In an article last year entitled ‘One in Four Colleges Say They’re Pressured to Rig Admissions’, polling data indicated that a significant number of American college admissions officials haven’t always been able to decide independently.
According to Bloomberg, the poll asked officials at 400 American colleges the following question:
Do connections matter more than a carefully curated résumé?
The response is quite scary for those of us who believe that it’s not who you know but what you do. Those polled responded that they had “been nudged toward ‘accept[ing] an applicant who didn’t meet [their] school’s admissions requirements because of who that applicant was connected to.'”
Perhaps more worrying though is that the nature of the polling may have underplayed the problem itself:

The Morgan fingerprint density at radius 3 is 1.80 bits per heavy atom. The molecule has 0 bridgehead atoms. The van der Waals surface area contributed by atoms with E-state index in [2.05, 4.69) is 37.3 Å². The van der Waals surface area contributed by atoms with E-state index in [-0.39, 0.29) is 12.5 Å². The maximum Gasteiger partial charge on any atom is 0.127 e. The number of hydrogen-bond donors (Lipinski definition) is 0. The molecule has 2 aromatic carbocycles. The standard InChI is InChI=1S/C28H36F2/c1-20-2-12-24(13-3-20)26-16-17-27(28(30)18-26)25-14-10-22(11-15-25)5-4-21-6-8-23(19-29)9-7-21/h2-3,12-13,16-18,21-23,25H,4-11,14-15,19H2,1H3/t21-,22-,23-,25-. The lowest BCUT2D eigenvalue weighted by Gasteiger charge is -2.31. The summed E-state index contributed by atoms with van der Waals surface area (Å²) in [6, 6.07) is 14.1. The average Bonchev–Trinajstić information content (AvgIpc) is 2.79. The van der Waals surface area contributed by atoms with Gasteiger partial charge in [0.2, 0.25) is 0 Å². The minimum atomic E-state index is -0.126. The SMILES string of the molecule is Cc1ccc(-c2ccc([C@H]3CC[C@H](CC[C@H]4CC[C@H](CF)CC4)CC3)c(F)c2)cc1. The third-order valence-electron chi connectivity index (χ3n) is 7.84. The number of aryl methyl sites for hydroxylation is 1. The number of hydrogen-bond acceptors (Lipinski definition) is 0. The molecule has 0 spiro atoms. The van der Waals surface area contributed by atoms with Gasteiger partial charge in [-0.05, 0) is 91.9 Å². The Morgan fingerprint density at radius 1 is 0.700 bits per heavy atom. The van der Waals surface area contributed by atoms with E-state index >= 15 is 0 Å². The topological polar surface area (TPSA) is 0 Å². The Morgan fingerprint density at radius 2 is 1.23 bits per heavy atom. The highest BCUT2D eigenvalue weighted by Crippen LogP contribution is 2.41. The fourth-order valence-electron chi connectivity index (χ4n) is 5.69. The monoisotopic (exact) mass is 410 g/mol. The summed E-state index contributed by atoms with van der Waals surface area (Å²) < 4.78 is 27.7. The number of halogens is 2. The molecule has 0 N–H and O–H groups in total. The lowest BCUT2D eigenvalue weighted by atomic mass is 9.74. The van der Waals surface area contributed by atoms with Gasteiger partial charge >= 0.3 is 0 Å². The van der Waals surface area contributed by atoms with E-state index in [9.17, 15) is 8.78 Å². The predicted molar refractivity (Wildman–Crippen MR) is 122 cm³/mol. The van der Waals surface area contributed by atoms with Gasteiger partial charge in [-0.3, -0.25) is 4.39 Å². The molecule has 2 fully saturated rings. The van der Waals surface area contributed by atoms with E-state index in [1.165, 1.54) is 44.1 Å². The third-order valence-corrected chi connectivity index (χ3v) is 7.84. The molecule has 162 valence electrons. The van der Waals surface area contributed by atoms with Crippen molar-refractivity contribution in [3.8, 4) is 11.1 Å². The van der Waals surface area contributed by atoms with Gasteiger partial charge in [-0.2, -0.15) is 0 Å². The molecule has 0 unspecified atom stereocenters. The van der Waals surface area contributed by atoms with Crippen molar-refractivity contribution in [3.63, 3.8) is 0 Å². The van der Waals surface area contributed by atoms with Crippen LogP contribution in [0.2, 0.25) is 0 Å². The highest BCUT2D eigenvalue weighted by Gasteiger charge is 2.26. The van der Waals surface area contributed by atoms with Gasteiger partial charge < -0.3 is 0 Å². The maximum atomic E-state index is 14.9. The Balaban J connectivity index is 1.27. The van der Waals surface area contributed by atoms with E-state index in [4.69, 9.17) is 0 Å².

These figures are self-reported. Just as with polls that ask people if they have ever done drugs or cheated on their spouse, it’s possible that more people have lowered their standards in the interest of nepotism than are willing to admit it in a survey.
One of the central ideas of doopoll is that people will respond more honestly when there is no fear of judgement from their peers or employers or those above them in a hierarchy.
In this instance, you have to wonder: if there was a bigger emphasis on anonymity in this study, would we have a better idea of who was favouring family over merit?